MANILA – Hongkong and Shanghai Banking Corp. projects a lower expansion for inflows from Filipinos abroad this year and considers this as a reason for monetary officials to further implement an easing bias on their policy stance in March.
In a research note penned by its economist Trinh Nguyen, HSBC eyes a five percent growth for remittances for 2012, lower than the 7.2 percent it posted in 2011.
It cited that the robust growth of remittances last year, which was higher than central bank’s seven percent projection, was an important factor for the economy as this continued to drive private consumption.
The strong growth of remittances, it said, offset the nearly seven percent drop in exports, which continued to get hurt by the negative external environment.
The Bangko Sentral ng Pilipinas recently reported that remittances in 2011 totaled to $20.1 billion from year-ago’s $18.76 billion. On the other hand, year-on-year growth of remittances last December alone slowed to 6.2 percent from month-ago’s 10.6 percent.
“We expect remittances to stay strong in 2012, albeit expanding at a slower pace of five percent,” the research note said.
It, however, noted that the slower growth of inflows from overseas Filipinos suggests “that the BSP may lean towards an easing bias to support domestic demand when they meet in March.”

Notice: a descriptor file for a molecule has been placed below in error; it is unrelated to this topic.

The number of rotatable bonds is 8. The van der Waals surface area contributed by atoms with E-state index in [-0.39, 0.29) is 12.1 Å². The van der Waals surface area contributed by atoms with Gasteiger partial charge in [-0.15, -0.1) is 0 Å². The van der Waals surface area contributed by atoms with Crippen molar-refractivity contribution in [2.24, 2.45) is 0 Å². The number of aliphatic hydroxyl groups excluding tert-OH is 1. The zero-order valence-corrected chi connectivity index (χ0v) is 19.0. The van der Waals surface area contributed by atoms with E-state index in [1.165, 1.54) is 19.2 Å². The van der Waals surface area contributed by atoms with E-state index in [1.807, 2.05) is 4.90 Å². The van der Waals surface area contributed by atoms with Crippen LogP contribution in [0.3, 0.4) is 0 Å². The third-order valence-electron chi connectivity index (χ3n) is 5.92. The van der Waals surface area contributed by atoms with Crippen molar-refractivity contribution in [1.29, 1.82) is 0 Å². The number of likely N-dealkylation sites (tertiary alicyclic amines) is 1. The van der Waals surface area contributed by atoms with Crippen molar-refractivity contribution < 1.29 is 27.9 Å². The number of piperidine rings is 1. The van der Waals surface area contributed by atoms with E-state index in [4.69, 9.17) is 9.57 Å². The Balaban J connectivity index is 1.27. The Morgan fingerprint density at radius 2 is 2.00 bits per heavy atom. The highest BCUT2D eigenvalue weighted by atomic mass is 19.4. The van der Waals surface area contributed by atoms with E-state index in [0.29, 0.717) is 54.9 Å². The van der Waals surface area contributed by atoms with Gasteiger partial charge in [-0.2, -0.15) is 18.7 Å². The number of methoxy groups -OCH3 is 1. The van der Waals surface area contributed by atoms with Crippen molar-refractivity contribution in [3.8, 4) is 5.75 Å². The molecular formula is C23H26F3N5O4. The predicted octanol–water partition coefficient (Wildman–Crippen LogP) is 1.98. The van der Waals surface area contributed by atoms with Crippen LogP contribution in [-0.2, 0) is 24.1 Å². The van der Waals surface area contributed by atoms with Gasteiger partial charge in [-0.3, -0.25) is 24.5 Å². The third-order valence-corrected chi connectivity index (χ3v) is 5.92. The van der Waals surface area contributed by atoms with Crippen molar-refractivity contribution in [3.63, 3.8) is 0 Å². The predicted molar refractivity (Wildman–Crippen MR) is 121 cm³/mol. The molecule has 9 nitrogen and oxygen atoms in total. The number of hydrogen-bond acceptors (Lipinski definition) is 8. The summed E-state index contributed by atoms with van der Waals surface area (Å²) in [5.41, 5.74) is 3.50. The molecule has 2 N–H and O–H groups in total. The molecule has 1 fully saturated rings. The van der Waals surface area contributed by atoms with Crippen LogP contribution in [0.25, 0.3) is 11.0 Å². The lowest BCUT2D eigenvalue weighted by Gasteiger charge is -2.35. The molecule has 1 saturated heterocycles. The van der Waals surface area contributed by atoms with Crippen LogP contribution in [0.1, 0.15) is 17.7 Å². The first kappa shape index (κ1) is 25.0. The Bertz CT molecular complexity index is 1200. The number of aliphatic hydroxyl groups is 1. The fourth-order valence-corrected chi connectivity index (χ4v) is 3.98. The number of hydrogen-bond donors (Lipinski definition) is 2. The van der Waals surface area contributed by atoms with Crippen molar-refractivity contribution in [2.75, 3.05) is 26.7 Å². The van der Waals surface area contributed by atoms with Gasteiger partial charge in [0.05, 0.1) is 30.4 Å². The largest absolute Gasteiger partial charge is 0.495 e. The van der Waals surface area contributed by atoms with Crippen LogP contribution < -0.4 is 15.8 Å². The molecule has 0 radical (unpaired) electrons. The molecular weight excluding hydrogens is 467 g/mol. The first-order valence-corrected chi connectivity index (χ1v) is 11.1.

It also cited that since inflation continues to decelerate, with last January’s level at 3.9 percent from month-ago’s 4.2 percent (based on the 2006 series), “the outlook for inflation for the rest of this year is also favorable, with price pressures expected to stay within the three-five percent target through 2012.”
“Faced with decelerating price pressures, slowing remittances and weakening exports, the BSP may be swayed towards more of an easing bias when they meet in March,” the research note said.
It also said that although remittances posted a strong growth last year the on-going export collapse “will motivate the BSP to do what it can to support spending.”
“We retain our view of a rate pause at their next meeting in March, but chances of an easing bias being adopted are rising,” it said.
Central bank’s policy-making Monetary Board slashed by 25 basis points the BSP’s policy rates last January, the first since July 2009 and after maintaining it for the past six consecutive policy meetings, to support expansion of the domestic economy.
To date, central bank’s overnight borrowing rate is at 4.25 percent and the overnight lending rate is at 6.25 percent.*PNA